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I have always been curious about ‘how stuff works’, a curiosity that led me to study Science at University. Since graduating, I have spent time working in a number of research labs before returning to the School of Biological Sciences, University of Auckland.
In Richard Gardner’s lab I spent some years working on yeast genes important for winemaking and wine flavour (specifically the varietal thiols in Sauvignon Blanc) and more recently, on breeding improved Saccharomyces cerevisiae strains for winemaking.
Since joining the Goddard lab in 2010, I have been involved in conducting & supporting the research efforts of the lab as part of the Sauvignon Blanc Research Programme. In 2011, much effort was devoted to a rigorous sampling of the yeasts associated with Sauvignon Blanc vineyards around New Zealand.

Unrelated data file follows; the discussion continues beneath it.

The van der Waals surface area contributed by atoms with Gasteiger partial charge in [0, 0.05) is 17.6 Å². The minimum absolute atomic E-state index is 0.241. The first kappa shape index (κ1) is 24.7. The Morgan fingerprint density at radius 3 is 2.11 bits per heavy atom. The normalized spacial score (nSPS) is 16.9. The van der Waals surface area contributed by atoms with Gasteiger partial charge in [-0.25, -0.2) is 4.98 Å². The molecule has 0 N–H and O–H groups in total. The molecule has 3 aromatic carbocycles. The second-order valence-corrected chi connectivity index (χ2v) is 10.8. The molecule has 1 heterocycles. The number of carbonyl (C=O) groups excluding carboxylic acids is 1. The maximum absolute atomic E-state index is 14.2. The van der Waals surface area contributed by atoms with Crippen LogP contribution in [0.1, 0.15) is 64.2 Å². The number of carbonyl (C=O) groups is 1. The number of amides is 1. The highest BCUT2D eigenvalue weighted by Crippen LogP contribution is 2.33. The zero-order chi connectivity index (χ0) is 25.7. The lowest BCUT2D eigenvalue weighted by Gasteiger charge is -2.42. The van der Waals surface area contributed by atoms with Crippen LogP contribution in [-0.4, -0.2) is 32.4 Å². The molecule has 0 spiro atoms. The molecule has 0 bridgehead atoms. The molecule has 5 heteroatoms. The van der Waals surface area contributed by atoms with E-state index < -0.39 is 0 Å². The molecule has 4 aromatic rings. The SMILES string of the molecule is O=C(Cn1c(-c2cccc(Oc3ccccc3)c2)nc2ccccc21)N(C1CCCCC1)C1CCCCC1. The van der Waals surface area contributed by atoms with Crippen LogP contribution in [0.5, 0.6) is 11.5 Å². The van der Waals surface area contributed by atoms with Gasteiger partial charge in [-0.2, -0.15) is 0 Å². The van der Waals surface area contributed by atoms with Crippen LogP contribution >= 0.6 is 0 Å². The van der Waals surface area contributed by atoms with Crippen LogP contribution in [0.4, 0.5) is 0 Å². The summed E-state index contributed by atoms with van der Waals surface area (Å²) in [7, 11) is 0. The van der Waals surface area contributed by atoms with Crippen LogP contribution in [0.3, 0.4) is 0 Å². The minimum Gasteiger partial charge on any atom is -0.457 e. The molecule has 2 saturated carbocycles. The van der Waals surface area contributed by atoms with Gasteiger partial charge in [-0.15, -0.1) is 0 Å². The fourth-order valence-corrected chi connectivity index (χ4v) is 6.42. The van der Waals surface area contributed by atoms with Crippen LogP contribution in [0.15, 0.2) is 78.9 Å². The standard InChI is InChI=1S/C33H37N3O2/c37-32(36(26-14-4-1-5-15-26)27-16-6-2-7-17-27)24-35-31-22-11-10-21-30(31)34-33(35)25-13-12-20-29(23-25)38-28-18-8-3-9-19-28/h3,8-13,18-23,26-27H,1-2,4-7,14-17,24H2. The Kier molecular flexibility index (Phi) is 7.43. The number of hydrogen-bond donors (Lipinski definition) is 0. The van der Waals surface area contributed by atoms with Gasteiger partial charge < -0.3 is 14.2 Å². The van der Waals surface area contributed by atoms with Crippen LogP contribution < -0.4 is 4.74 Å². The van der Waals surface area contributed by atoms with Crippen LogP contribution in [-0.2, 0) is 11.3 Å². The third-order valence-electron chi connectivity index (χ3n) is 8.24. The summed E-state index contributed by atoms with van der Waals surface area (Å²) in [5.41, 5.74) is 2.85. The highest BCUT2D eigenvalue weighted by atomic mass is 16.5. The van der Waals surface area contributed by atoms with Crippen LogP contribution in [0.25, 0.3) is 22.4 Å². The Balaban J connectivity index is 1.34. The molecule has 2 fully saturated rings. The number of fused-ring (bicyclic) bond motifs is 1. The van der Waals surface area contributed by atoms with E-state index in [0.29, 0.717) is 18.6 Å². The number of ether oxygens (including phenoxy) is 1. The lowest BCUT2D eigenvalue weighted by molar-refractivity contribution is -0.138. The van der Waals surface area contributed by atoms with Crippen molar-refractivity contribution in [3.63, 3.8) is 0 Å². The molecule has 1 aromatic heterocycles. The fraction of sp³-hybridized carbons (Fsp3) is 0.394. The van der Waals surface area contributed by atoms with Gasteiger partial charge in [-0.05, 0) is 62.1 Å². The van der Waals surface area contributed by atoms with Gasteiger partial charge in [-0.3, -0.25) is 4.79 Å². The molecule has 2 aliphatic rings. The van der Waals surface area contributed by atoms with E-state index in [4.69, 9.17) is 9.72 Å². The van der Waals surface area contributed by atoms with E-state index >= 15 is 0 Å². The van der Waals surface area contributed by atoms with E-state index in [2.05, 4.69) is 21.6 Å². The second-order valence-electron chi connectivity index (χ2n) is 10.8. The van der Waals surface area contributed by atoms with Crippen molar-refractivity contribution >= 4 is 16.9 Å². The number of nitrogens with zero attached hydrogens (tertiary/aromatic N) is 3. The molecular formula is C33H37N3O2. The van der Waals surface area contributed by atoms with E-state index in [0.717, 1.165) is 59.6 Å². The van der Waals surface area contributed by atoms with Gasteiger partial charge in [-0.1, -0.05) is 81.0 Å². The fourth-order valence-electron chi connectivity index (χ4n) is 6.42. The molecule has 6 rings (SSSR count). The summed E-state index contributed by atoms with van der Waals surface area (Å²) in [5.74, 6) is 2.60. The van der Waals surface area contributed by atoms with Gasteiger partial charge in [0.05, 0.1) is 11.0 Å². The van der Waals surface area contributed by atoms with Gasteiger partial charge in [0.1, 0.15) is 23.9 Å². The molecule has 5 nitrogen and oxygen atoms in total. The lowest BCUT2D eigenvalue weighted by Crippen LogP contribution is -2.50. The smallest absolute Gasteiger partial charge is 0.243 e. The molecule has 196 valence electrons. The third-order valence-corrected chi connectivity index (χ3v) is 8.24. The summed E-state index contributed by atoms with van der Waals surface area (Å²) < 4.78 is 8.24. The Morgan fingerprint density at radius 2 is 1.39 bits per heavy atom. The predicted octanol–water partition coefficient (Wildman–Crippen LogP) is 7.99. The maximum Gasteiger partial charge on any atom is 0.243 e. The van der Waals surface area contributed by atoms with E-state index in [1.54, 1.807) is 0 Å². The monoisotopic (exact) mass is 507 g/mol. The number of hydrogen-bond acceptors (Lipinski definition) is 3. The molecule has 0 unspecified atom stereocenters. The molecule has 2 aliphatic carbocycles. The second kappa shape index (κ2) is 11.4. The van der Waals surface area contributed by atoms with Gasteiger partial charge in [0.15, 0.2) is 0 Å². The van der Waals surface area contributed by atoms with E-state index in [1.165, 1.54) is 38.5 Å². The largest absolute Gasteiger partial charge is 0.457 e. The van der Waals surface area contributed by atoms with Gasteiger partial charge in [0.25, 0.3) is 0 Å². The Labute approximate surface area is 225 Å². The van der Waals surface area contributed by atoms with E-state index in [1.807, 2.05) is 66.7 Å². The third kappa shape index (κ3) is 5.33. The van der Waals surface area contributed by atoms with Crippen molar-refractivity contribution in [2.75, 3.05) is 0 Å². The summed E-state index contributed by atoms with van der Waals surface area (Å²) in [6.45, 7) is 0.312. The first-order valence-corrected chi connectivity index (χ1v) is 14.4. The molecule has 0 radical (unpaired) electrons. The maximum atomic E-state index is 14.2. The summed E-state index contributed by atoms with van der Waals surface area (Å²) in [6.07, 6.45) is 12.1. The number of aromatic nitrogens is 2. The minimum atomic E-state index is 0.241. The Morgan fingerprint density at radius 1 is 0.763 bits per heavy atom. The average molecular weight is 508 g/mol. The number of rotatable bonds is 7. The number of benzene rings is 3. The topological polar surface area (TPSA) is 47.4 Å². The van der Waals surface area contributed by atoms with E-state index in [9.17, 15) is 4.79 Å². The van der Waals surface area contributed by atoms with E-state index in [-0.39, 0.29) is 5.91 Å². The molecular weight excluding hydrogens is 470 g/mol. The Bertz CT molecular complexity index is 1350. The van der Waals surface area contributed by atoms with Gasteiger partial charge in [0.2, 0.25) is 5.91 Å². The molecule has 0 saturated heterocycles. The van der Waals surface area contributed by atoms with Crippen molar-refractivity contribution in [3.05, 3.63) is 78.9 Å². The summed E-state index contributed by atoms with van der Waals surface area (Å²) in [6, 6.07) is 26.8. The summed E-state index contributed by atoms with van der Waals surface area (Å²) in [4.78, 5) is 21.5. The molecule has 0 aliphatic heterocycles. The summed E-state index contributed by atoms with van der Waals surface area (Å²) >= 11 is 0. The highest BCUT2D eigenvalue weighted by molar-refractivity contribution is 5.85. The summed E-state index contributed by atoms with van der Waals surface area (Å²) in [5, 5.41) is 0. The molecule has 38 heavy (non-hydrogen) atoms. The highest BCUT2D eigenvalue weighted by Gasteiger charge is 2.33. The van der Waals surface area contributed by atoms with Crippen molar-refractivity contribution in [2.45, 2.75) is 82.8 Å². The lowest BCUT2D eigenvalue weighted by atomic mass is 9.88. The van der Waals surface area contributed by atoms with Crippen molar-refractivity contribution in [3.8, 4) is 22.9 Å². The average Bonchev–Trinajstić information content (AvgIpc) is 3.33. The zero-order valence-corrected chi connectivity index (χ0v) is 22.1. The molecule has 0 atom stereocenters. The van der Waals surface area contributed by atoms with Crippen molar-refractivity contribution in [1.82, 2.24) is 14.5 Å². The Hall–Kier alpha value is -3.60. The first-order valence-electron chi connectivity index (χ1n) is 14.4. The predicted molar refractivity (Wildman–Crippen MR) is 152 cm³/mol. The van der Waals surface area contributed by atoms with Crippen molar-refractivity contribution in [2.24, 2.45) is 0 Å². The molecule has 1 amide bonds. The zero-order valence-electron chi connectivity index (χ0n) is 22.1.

Currently, my main projects are:
1. The fit between yeast and juice (examining if S. cerevisiae exhibit strain differences in their preferences for nutrient sources during fermentation, and if so, might this be used to improve yeast selection for winemaking).
2. The adaptation of yeasts to ferment conditions (testing if fitness of S. cerevisiae can be improved to ensure successful completion of winemaking ferments).
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I have a background in New Zealand forest ecology and a general fascination with plant microbial interactions and microbial ecology. I love finding out how these tiny communities interact with each other and with the world around them.